• The forging of stronger links between universities, research and business. For far too long, universities have been too remote from the business world. The development of regional clusters fostering cooperation between universities, large and small companies, research institutes, investors and associations would make a major contribution to innovation policy. Furthermore, making better use of knowledge by setting up a European Institute of Technology (EIT) to create synergies between innovators would optimise Member States’ competitiveness.

The Commission would also like to improve the framework conditions for investment in R&D and reap commercial benefits from innovation by:

  • Creating a genuinely integrated single market. Real competition and a fully functioning internal market (with free movement of researchers, technologies and knowledge) are prerequisites for developing innovation and enabling SMEs to compete.
  • Encouraging innovation funding. Innovative SMEs are sometimes unable to find the necessary financial impetus to fund their projects, and there is a risk that they will go elsewhere (to America). Tax incentives offered by Member States may provide a solution.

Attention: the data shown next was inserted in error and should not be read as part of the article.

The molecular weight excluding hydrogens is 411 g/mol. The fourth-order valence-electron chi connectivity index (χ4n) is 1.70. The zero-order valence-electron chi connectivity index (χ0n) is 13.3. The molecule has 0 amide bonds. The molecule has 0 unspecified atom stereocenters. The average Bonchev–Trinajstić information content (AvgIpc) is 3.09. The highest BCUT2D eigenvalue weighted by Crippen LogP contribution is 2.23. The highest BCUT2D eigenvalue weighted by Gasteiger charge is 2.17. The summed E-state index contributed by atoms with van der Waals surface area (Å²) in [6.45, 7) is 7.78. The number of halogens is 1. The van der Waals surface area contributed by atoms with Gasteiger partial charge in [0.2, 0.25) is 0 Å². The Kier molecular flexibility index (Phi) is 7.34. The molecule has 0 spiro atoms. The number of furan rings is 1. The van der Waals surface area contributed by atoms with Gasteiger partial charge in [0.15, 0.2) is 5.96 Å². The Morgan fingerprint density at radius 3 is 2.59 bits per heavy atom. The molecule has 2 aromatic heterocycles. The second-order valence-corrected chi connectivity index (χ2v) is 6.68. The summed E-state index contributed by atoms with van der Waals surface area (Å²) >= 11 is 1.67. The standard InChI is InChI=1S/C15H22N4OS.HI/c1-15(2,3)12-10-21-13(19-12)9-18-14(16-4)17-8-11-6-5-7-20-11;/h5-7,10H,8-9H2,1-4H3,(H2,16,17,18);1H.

• Drawing up an intellectual property policy for the 21st century. Intellectual property rights (IPRs) must provide legal protection of user rights. They must also guarantee high-quality assessment of novelty, affordable patent procedures for SMEs, convergence and unification of laws and proceedings, and a balance between allowing new ideas to circulate within the EU and rewarding creativity. The Commission is keen to adopt a cost-effective Community patent to make the patent system more efficient, and will propose concrete steps towards a modern and affordable framework before the 2007 Spring European Council.
  • Setting open and interoperable standards more quickly to enable new products to be put onto the market immediately within a single framework, as was the case with the GSM standard.

Creating sector-specific conditions to help companies to innovate is also a priority. With this in mind, the EU is calling on Member States to encourage innovative solutions when awarding public service contracts and to modernise their public administrations (e-government).

Background

Since 1984, the EU’s research and technological development policy has been based on multiannual framework programmes. Research, innovation and education policies remain at the heart of the knowledge triangle promoted by the renewed Lisbon Strategy for Growth and Jobs. The communication is therefore part of the Lisbon Strategy. The Spring European Council will undertake regular monitoring of progress made in implementing these measures.